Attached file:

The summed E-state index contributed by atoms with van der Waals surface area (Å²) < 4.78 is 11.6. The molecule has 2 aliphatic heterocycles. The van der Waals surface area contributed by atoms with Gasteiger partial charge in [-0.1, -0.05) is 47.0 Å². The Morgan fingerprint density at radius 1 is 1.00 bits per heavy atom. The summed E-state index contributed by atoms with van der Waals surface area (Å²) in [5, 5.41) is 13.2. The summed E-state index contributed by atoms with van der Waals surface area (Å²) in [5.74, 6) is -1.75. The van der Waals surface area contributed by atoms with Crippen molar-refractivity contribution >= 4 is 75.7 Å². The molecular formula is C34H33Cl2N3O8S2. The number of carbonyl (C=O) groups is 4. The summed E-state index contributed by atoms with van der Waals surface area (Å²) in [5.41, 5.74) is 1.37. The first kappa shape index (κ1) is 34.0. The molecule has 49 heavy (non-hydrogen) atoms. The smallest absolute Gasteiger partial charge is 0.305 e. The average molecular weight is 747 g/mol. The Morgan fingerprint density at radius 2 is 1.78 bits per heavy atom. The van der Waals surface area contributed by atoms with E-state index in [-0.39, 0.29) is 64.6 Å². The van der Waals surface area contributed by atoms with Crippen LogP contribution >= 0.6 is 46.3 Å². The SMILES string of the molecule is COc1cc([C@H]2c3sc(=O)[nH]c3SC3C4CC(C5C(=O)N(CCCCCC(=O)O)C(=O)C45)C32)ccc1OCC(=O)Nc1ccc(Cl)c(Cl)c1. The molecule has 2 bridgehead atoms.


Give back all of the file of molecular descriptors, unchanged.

The summed E-state index contributed by atoms with van der Waals surface area (Å²) < 4.78 is 11.6. The molecule has 2 aliphatic heterocycles. The van der Waals surface area contributed by atoms with Gasteiger partial charge in [-0.1, -0.05) is 47.0 Å². The Morgan fingerprint density at radius 1 is 1.00 bits per heavy atom. The summed E-state index contributed by atoms with van der Waals surface area (Å²) in [5, 5.41) is 13.2. The summed E-state index contributed by atoms with van der Waals surface area (Å²) in [5.74, 6) is -1.75. The van der Waals surface area contributed by atoms with Crippen molar-refractivity contribution >= 4 is 75.7 Å². The molecular formula is C34H33Cl2N3O8S2. The number of carbonyl (C=O) groups is 4. The summed E-state index contributed by atoms with van der Waals surface area (Å²) in [5.41, 5.74) is 1.37. The first kappa shape index (κ1) is 34.0. The molecule has 49 heavy (non-hydrogen) atoms. The smallest absolute Gasteiger partial charge is 0.305 e. The average molecular weight is 747 g/mol. The Morgan fingerprint density at radius 2 is 1.78 bits per heavy atom. The van der Waals surface area contributed by atoms with E-state index in [-0.39, 0.29) is 64.6 Å². The van der Waals surface area contributed by atoms with Crippen LogP contribution >= 0.6 is 46.3 Å². The SMILES string of the molecule is COc1cc([C@H]2c3sc(=O)[nH]c3SC3C4CC(C5C(=O)N(CCCCCC(=O)O)C(=O)C45)C32)ccc1OCC(=O)Nc1ccc(Cl)c(Cl)c1. The molecule has 2 bridgehead atoms.